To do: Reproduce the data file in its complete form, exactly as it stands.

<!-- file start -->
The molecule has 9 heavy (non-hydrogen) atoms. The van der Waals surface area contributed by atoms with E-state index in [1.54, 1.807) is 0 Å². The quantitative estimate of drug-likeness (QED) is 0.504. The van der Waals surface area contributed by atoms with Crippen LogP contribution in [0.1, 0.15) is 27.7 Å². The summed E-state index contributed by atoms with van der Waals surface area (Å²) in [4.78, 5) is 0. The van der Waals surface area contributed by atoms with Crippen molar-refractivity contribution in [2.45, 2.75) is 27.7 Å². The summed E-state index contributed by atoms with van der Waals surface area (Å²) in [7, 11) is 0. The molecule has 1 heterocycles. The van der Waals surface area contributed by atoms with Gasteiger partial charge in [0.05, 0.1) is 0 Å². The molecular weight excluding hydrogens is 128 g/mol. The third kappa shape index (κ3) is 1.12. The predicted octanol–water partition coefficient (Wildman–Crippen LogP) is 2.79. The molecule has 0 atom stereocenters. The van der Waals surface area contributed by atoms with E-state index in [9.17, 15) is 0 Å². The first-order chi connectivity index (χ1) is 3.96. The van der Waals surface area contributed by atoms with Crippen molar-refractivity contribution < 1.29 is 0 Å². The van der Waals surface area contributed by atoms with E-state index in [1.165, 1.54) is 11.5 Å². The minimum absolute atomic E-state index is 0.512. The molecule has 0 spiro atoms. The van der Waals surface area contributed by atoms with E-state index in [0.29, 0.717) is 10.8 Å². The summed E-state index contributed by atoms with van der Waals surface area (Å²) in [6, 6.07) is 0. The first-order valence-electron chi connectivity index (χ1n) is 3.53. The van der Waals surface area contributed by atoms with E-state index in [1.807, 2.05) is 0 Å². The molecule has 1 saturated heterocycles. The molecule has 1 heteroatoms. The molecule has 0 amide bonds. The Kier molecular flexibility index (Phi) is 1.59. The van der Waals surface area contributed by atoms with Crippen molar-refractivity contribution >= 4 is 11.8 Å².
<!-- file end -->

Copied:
The molecule has 9 heavy (non-hydrogen) atoms. The van der Waals surface area contributed by atoms with E-state index in [1.54, 1.807) is 0 Å². The quantitative estimate of drug-likeness (QED) is 0.504. The van der Waals surface area contributed by atoms with Crippen LogP contribution in [0.1, 0.15) is 27.7 Å². The summed E-state index contributed by atoms with van der Waals surface area (Å²) in [4.78, 5) is 0. The van der Waals surface area contributed by atoms with Crippen molar-refractivity contribution in [2.45, 2.75) is 27.7 Å². The summed E-state index contributed by atoms with van der Waals surface area (Å²) in [7, 11) is 0. The molecule has 1 heterocycles. The van der Waals surface area contributed by atoms with Gasteiger partial charge in [0.05, 0.1) is 0 Å². The molecular weight excluding hydrogens is 128 g/mol. The third kappa shape index (κ3) is 1.12. The predicted octanol–water partition coefficient (Wildman–Crippen LogP) is 2.79. The molecule has 0 atom stereocenters. The van der Waals surface area contributed by atoms with E-state index in [9.17, 15) is 0 Å². The first-order chi connectivity index (χ1) is 3.96. The van der Waals surface area contributed by atoms with Crippen molar-refractivity contribution < 1.29 is 0 Å². The van der Waals surface area contributed by atoms with E-state index in [1.165, 1.54) is 11.5 Å². The minimum absolute atomic E-state index is 0.512. The molecule has 0 spiro atoms. The van der Waals surface area contributed by atoms with E-state index in [0.29, 0.717) is 10.8 Å². The summed E-state index contributed by atoms with van der Waals surface area (Å²) in [6, 6.07) is 0. The first-order valence-electron chi connectivity index (χ1n) is 3.53. The van der Waals surface area contributed by atoms with E-state index in [1.807, 2.05) is 0 Å². The molecule has 1 saturated heterocycles. The molecule has 1 heteroatoms. The molecule has 0 amide bonds. The Kier molecular flexibility index (Phi) is 1.59. The van der Waals surface area contributed by atoms with Crippen molar-refractivity contribution >= 4 is 11.8 Å².